Tuesday, 30 November 2010

Vehicle-Free and Loving It…by Adela Meadows

Ahhh…the life of an antiques dealer…after spending many years traveling across the U.S. in a fifty-one foot long rig…a motor home for us with an attached cargo trailer for the antiques…it feels sooooooo good to be vehicle-free! At least that’s our status when we are in Paris.

We walk everywhere for most things…
Cars metropolitain …but the Parisian subway…called le métropolitain…or métro for short…is never more than a couple of blocks away and, with its fourteen different lines crisscrossing beneath the city, it’s a very convenient option. The stations are a world within themselves…art exhibits, cooking demonstrations by Michelin-starred chefs, scores of daily concerts by talented musicians…the sanctioned musicians in the Paris métro must first successfully go through a series of auditions, after which they are assigned to the various stations based upon their level of proficiency…and of course, traveling by the métro gives one the opportunity to catch up on all the latest fashion trends…Cars metro
…Nope, I’ve heard that supposedly the big shoulders of the ‘80s are back, but I really don’t see myself wearing anything like this little number any time soon.

Should we want to travel a little farther afield, longer distances are handled via the train…only one hour and twenty-three minutes and I’m eating a gauffre in Brussels…
Cars gauffres
…hmmm…decisions, decisions…a plain gauffre is good, but one with strawberries and cream is so much better…

…a trip to Rennes, the capital of Brittany, currently takes two hours and eight minutes…but higher-speed rails are being installed and it will soon take even less time! For a longer journey, Jean-Pierre hops into his travel bag and it’s all aboard for the overnight sleeper to Venice, Italy…and to think it used to take us three days of practically non-stop driving just to get to Texas!

The opening of the railway line connecting Quimper with the rest of the world was a pivotal moment in the region’s history…
Car pb guengat jardiniere …and as can be expected, train travel was immortalized in Quimper faïence.

aloposter The railway company effectively advertised the virtues of Brittany and the outside world was suddenly not so far away. To the newly-industrialized population, the previously isolated Bretons were deemed to be quaint and soon hoards of artists and voyagers came to paint and gawk respectively.

By the time the automobile was invented, Quimper was considered to be  relatively cosmopolitan …kings and queens and heads of state had visited and paid their respect.

Like most inventions suddenly introduced to rural societies, the Bretons were frightened of the automobile at first…
1205rencontre diabolique
…but it wasn’t long before the townsfolk of Quimper began to embrace the horse-less carriage. And the newfangled contraption did not escape the attention of the potters in Quimper…here are some examples…

…an HR version…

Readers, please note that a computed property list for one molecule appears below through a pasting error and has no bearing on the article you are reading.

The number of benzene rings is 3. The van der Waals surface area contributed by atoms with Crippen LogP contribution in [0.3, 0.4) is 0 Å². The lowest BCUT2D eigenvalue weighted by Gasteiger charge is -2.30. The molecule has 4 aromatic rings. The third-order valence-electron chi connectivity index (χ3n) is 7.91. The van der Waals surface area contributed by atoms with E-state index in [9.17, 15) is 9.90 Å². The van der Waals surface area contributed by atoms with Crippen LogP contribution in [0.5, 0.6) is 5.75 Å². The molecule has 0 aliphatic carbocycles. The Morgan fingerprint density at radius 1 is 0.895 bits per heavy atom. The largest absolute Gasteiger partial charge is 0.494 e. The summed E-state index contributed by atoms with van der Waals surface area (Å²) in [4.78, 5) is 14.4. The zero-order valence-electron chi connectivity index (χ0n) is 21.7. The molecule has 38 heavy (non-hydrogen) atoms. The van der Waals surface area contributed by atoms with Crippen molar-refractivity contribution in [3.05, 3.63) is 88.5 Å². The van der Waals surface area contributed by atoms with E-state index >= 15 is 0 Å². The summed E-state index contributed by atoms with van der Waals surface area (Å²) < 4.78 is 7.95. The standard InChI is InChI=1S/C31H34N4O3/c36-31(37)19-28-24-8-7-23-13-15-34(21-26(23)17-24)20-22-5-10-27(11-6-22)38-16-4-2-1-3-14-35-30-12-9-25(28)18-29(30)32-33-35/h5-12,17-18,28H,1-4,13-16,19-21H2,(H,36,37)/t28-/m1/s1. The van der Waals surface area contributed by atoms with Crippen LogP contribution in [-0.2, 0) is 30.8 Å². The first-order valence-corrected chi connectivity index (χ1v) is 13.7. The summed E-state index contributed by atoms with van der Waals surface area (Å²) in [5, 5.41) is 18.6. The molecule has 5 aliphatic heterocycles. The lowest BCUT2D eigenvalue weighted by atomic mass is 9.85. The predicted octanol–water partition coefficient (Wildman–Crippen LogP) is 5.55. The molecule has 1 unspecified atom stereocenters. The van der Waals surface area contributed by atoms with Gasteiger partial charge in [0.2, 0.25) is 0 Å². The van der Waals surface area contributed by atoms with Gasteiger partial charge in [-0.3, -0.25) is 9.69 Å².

…a sporty 1930s Henriot convertible…a pièce unique by Emile Compard (1900-1977).

Also from the ‘30s, a faïence bank in the form of a racing car by the HB factory

…this sports car raced out of the Henriot factory in June of 1927

The potteries in Malicorne were right in there as well…this racing car is by La Faïencerie Paul Lecomte…
…one of a series that were used to promote the famous “24 hours” automobile race at nearby Le Mans.

By the 1950s, the success of the automobile as a common mode of transportation created worldwide consternation regarding the adaptability of traditional headgear…across the United States, men and women alike began to stop wearing hats…

…and, of course, the same was true of Brittany!


Flash forward and vehicles continue to get smaller and smaller, especially here in France…a fact that formed part of our decision to hoof it everywhere…not wearing a hat was one thing, but what could poor Mark do about his long legs…not to mention no room for Jean-Pierre!


  1. Hi Adela,
    I am so enjoying your posts, they are all so interesting and diverse.
    Shoulder pads? I don't think so, but I'd share a gauffre with you anytime.

  2. The car pottery pieces might just be the way to get my son to enjoy Quimper a little more! I am always excited to see forms that I have never seen before. Thanks for sharing.

  3. As Always, Adela..loved your post! I am with you on the THUMBS DOWN on shoulder pads..but they will be modified and sneaked into things we buy, I am sure. It it part of the "planned obsolescence" of our society..makes our current wardrobes out of date. And I agree completely, about the utility of the metro..and the pleasures of walking. Paris is surely the best 'walking city' in the world...Sigh, I love it! Thanks for the charming Quimper pieces of autos and Bretons! Hugs...

  4. Adela, another fabulous post! Love the car photos, and still smiling thinking of Mark in one of those mini vehicles. I'm with you on the walking. It's one of the reasons I love to spend time in Paris. I agree with Cerelle, Paris is definitely the best "walking city" in the world. ~ Sarah